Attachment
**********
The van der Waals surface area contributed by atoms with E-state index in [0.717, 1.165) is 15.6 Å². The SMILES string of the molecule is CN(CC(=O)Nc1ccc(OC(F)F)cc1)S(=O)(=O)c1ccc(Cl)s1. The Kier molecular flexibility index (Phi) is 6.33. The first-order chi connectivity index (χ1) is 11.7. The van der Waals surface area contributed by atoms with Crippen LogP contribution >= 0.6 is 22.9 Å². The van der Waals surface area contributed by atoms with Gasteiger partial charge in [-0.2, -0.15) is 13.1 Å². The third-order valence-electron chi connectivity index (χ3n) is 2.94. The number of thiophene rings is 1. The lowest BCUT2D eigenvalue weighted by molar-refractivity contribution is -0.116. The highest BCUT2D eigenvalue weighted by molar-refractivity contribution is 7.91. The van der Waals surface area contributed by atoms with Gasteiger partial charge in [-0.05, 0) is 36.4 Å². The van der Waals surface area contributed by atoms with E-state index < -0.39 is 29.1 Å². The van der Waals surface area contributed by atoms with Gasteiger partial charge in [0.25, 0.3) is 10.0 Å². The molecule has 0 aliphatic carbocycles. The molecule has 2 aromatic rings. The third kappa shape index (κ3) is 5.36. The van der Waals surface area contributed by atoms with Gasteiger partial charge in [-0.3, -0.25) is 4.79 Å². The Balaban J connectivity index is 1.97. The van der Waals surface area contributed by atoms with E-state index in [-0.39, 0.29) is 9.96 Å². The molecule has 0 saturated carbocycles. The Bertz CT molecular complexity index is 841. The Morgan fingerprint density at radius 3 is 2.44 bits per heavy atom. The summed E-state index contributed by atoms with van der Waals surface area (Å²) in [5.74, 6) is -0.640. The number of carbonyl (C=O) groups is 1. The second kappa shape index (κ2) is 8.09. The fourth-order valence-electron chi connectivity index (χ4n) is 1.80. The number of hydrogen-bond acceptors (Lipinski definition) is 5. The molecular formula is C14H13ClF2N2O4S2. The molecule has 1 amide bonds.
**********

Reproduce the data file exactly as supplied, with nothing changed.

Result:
The van der Waals surface area contributed by atoms with E-state index in [0.717, 1.165) is 15.6 Å². The SMILES string of the molecule is CN(CC(=O)Nc1ccc(OC(F)F)cc1)S(=O)(=O)c1ccc(Cl)s1. The Kier molecular flexibility index (Phi) is 6.33. The first-order chi connectivity index (χ1) is 11.7. The van der Waals surface area contributed by atoms with Crippen LogP contribution >= 0.6 is 22.9 Å². The van der Waals surface area contributed by atoms with Gasteiger partial charge in [-0.2, -0.15) is 13.1 Å². The third-order valence-electron chi connectivity index (χ3n) is 2.94. The number of thiophene rings is 1. The lowest BCUT2D eigenvalue weighted by molar-refractivity contribution is -0.116. The highest BCUT2D eigenvalue weighted by molar-refractivity contribution is 7.91. The van der Waals surface area contributed by atoms with Gasteiger partial charge in [-0.05, 0) is 36.4 Å². The van der Waals surface area contributed by atoms with E-state index < -0.39 is 29.1 Å². The van der Waals surface area contributed by atoms with Gasteiger partial charge in [0.25, 0.3) is 10.0 Å². The molecule has 0 aliphatic carbocycles. The molecule has 2 aromatic rings. The third kappa shape index (κ3) is 5.36. The van der Waals surface area contributed by atoms with Gasteiger partial charge in [-0.3, -0.25) is 4.79 Å². The Balaban J connectivity index is 1.97. The van der Waals surface area contributed by atoms with E-state index in [-0.39, 0.29) is 9.96 Å². The molecule has 0 saturated carbocycles. The Bertz CT molecular complexity index is 841. The Morgan fingerprint density at radius 3 is 2.44 bits per heavy atom. The summed E-state index contributed by atoms with van der Waals surface area (Å²) in [5.74, 6) is -0.640. The number of carbonyl (C=O) groups is 1. The second kappa shape index (κ2) is 8.09. The fourth-order valence-electron chi connectivity index (χ4n) is 1.80. The number of hydrogen-bond acceptors (Lipinski definition) is 5. The molecular formula is C14H13ClF2N2O4S2. The molecule has 1 amide bonds.